The resealable adhesive Hylomar is applied to the valve-cover gasket.

And… we’re good!

One of the remarkable things about Louie is that, to me, it feels exactly the way a ’72 tii is supposed to feel, and has felt that way ever since five years ago, when after sorting out the car in Jake’s pole barn, I eased it onto the asphalt and nailed the gas for the first time, as captured in the video below. The car still feels that way to me; it just wants to run.

Many of the vibes a car has are literally vibrations; superpositions of sound and resonance. When you modify or even simply repair a car, it’s very easy to change these vibes, and the car no longer feels and sounds the same—fracturing that fragile connection you have with the car. As I wrote here, Louie’s sway-bar bushings had become noisy. I re-lubed them, and they’re quiet again. There’s still a little bit of a harsh resonance around 3,000 rpm, but it’s not offensive.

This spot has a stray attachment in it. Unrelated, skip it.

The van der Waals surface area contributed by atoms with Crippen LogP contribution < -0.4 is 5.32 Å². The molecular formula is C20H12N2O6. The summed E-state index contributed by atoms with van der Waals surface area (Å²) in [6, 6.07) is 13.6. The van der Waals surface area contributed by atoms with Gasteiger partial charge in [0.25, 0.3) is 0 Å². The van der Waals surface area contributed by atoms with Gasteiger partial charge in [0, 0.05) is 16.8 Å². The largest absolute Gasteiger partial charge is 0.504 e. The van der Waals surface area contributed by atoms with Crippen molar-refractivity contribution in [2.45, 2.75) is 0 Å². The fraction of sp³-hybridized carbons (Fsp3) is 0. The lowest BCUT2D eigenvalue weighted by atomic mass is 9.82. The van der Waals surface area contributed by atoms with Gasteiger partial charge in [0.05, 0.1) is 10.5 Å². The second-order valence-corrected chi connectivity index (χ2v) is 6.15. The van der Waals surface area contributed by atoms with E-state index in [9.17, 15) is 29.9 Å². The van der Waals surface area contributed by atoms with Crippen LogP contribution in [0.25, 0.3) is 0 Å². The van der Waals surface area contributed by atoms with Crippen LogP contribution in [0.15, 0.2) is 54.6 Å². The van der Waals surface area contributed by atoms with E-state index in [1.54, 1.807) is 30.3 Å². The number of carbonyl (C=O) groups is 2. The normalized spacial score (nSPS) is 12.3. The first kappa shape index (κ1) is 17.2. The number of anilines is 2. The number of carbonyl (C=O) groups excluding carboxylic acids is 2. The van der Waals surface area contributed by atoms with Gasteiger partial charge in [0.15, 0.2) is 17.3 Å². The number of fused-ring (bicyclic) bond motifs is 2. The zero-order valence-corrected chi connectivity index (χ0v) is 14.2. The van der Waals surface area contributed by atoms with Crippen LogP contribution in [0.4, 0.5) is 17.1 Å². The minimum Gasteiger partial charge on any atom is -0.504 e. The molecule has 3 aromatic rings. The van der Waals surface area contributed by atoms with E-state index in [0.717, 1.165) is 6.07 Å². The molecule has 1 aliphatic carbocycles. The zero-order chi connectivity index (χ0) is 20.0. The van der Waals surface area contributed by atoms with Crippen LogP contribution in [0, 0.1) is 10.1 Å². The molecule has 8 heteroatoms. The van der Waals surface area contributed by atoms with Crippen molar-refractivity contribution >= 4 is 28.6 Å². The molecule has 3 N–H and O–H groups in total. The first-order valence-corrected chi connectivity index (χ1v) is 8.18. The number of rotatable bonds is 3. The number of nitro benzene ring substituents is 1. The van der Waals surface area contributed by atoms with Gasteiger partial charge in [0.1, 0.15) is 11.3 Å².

I have a few more weeks to put more miles on the rebuilt head, adjust the valves again, and beat down any gremlins trying to crawl out from their dark places. But I’m feeling pretty good about MidAmerica. Maybe I’ll even paint those damned red hoses.

I’ll just be careful not to trip and break my foot again going into the basement to get the paint.—Rob Siegel


Rob’s new book, The Best of The Hack Mechanic, is available here on Amazon, as are his seven other books. Signed copies can be ordered directly from Rob here.